Over the last two years or so, we in conjunction with the Archbridge Institute have produced a series of “long-form” biographies of great entrepreneurs. Each of these runs five to seven thousand words and takes twenty to thirty minutes to read. In this week’s newsletter, we’re testing something different – a “bullet biography” which will only take a couple of minutes of your time. Pictures are below the story.
When I recently told a friend the story of Powel Crosley, Jr, she said, “Why haven’t I heard of this guy?” To which the answer is, “There are tens of thousands of entrepreneurial men and women we’ve never heard of, who shaped our lives.” Check out the life of my “old friend,” the incredibly innovative Powel Crosley:
- Born in 1886 to a successful Cincinnati lawyer and his wife
- Is followed by three siblings, including younger brother Lewis who helps carry out Powel’s dreams for their entire working lives
- Tinkers with automobiles at an early age, dreams of being a race car driver and an automaker
- Drops out of college after dabbling in law and engineering
- Sells cars and works for automakers in Indiana to learn the business
- “Almost” drives a race car in the Indianapolis 500
- Prospers in the auto accessory business, selling “add-ons” that did not come with the car
- Age 34, 1921: wants to buy a toy radio for his son, but finds they cost $100 ($1500 today); buys a twenty-five-cent book about radio instead
- He and son build their own radio, then he hires university-trained engineers to design a cheap radio
- By the end of 1921, the Crosley “Harko” radio is offered to the public for $7
- By 1925, radio takes off and Crosley is one of the world’s largest radio makers, possibly #1
- Powel and his brother become wealthy; Powel owns fishing islands, hunting preserves, and mansions in Ohio and Florida
- Realizing that having a radio station would help sell radios, the Crosleys launch WLW radio station in Cincinnati, at first 500 watts of broadcast power, then 1000, 5,000, 10,000; Crosley also does early television experiments
- WLW reaches 50,000 watts, one of the relatively few “clear channel” stations in the nation
- WLW reaches much of the Eastern United States, develops unique programming like Ma Perkins and overnight music show Moon River; nicknamed “the Nation’s Station”
- In 1934, WLW technicians boost power to 500,000 watts, the most powerful station in the world; can be heard in South America and Europe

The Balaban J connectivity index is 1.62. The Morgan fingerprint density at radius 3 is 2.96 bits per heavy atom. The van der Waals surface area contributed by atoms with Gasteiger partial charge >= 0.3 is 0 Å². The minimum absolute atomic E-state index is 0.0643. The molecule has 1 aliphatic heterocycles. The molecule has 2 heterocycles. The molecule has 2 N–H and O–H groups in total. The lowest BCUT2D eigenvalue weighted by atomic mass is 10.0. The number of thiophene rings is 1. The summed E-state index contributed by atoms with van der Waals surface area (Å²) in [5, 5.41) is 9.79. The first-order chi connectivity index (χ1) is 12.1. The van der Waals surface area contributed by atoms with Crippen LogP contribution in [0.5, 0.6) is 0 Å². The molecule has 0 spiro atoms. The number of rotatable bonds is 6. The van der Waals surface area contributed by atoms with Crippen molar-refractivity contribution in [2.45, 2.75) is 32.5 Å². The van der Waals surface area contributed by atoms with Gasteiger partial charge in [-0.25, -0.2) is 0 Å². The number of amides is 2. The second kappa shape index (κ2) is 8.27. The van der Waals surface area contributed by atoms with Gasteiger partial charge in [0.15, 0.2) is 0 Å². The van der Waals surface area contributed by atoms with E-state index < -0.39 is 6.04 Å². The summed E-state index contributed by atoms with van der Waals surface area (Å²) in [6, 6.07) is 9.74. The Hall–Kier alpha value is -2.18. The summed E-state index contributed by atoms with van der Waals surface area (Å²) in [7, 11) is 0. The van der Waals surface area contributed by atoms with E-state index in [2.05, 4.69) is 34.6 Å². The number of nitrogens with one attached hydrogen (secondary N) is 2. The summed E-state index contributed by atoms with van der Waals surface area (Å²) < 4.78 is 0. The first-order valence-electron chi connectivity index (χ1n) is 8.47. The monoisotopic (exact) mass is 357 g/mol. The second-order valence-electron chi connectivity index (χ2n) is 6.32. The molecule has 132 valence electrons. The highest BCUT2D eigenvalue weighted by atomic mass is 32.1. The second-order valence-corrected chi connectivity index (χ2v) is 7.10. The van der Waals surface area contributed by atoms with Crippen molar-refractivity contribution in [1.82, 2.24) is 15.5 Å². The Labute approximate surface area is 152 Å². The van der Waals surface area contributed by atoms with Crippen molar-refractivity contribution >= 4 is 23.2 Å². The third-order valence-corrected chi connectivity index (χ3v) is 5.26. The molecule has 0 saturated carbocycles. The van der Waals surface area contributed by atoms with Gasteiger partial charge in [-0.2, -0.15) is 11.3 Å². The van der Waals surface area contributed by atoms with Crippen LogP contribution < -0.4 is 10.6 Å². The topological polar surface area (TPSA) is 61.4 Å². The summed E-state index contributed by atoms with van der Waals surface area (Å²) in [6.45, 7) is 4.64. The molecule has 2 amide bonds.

- Also in 1934, seeking more content for WLW, Powel buys the Cincinnati Reds baseball team, which was broke and about to leave Cincinnati, leads the way in live sports broadcasts
- In 1935, Reds have the first night-time baseball game, under the lights and on the radio from Crosley Field; game attendance then booms and other teams adopt night games and radio broadcasts
- After five years, in 1939, pressure from smaller stations leads FDR and federal government to make WLW come back down to 50,000 watts
- Throughout the 1930s, Crosley’s company adds other appliances; invents and patents the “Shelvador” – the first refrigerator with shelves inside the door
- Crosley dabbles in making airplanes, without success
- At the 1939 Indianapolis 500, his company launches the Crosley car, the first real compact car (top speed 50 mph, 50 miles per gallon fuel efficiency, 80-inch wheelbase, and 39-cubic-inch engine); 5,700 are sold by the onset of WW II
- In World War II, Crosley becomes a major defense supplier, making 150,000 radio sets, bomb fuzes, military vehicles, and many other key items
- During the war, the government uses Crosley technology to broadcast our messages to Europe from Cincinnati; just before the atom bomb is dropped on Hiroshima, government prepares to ship WLW’s 500,000-watt transmitter to Asia, but it is not needed
- In 1945, fifty-eight year old Crosley is bored with radio and sells his station and appliance businesses to Avco Corporation, former owner of American Airlines
- But he believes in his economical little car; his new 1946 “CC” model sells for $850 ($11,300 today)
- Crosley Motors is the first American car company to use disc brakes on all models
- In 1948, Crosley sells almost 25,000 cars
- As General Motors, Ford, and Chrysler clinch their domination of the US auto industry, Crosley gives up in 1952 after selling about 84,000 cars (now collectors’ items). Owners now or then include Humphrey Bogart, Gloria Swanson, Frank Lloyd Wright, Nelson Rockefeller, and Boy George.
- Powel Crosley, Jr., dies in 1961 at the age of seventy-four
There is a lot more flesh and detail available on this fascinating story, most easily found in the biography Crosley: Two Brothers and a Business Empire that Transformed the Nation, by Rusty McClure, David Stern, and Michael Banks.
If you like this story of an unsung innovator, we have a few thousand more on our to-do list!
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